This book focuses on the role of employment and training agencies in contributing to job creation and productivity in Northern Ireland. It explores how Northern Ireland is implementing labour market and skills policy and putting measures in place at the local level to stimulate quality employment, inclusion and growth.
OECD's 2013 Economic Survey of Ireland examines recent economic developments, policies and prospects. This issue's special chapters cover youth employment and innovation.
Education at a Glance 2013 - Country notes and key fact tables
Education Policy Outlook reviews the current context and situation of the country’s education system and examine its challenges and policy responses.
The EU Better Regulation project is a partnership between the OECD and the European Commission. It draws on the initiatives for Better Regulation promoted by both organisations over the last few years.
English, Excel, 54kb
Education at a Glance 2012: Key facts - Ireland
English, PDF, 165kb
Ireland’s workers suffered badly during the economic and financial crisis. The unemployment rate more than tripled from 4.6% in Q1 2007 to its peak of 15.1% in Q4 2011. The situation was even more drastic for 15-24 year olds. The youth unemployment rate rose from 8.8% to just over 31% in the first half of 2012, with a substantial increase in the number of youth not working and not in education or training.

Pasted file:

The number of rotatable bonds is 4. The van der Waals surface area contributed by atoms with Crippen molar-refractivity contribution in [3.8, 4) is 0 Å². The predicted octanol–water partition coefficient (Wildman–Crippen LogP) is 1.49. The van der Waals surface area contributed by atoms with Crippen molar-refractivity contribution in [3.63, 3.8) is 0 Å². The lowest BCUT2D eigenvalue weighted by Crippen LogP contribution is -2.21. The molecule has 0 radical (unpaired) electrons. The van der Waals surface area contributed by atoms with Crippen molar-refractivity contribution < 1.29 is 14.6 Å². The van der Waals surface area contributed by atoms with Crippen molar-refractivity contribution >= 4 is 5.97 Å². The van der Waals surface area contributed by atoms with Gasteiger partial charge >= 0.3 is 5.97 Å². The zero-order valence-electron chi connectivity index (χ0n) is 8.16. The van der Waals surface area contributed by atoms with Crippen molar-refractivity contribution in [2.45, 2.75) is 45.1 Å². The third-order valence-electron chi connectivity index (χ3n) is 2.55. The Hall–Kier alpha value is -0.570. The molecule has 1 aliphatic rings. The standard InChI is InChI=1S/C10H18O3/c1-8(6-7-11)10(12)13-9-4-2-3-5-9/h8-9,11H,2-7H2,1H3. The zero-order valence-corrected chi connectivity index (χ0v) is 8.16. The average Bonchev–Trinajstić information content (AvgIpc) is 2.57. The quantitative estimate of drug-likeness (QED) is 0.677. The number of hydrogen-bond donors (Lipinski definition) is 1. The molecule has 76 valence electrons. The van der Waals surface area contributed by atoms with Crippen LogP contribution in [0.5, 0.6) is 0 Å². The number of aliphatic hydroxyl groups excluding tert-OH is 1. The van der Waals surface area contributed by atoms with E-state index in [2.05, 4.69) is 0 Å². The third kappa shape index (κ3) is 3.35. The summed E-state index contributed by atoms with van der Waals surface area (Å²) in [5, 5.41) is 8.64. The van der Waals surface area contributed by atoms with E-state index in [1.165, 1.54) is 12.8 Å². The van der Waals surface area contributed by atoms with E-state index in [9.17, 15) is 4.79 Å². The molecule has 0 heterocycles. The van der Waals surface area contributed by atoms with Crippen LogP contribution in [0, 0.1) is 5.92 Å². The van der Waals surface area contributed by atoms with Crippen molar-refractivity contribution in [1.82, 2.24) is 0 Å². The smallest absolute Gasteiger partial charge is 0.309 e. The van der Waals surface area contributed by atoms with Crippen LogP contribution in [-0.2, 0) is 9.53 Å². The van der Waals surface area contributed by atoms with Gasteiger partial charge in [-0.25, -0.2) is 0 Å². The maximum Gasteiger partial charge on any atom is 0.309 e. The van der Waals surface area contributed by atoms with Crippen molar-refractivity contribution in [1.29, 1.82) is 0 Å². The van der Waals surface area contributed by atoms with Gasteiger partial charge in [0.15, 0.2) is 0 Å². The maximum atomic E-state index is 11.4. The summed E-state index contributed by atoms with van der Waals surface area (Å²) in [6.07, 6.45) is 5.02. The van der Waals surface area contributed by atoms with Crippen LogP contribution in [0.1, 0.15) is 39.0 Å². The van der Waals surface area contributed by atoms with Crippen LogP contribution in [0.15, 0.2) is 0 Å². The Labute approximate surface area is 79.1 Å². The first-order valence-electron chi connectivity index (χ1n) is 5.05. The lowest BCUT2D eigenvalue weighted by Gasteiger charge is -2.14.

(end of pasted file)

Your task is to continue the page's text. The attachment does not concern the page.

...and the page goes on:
English, Excel, 673kb
This project is organized to make the most of the OECD’s strengths—to provide a framework through which governments can compare experiences, seek responses to tackle common problems, and identify and share good practices.
These country notes contain over 50 indicators which compare the political and institutional frameworks of national governments as well as revenues and expenditures, employment, and compensation. They include a description of government policies on integrity, e-government and open government.
English, , 347kb
Europe has been beset by an interrelated banking crisis and sovereign debt crisis. Bond spreads faced by Greece and Ireland, and to a lesser extent Portugal followed by Spain, have increased. This paper explores these issues from the perspective of financial markets, focusing mainly on the four countries in the frontline of these pressures: Greece and Portugal, on the one hand, where the problems are primarily fiscal in nature; and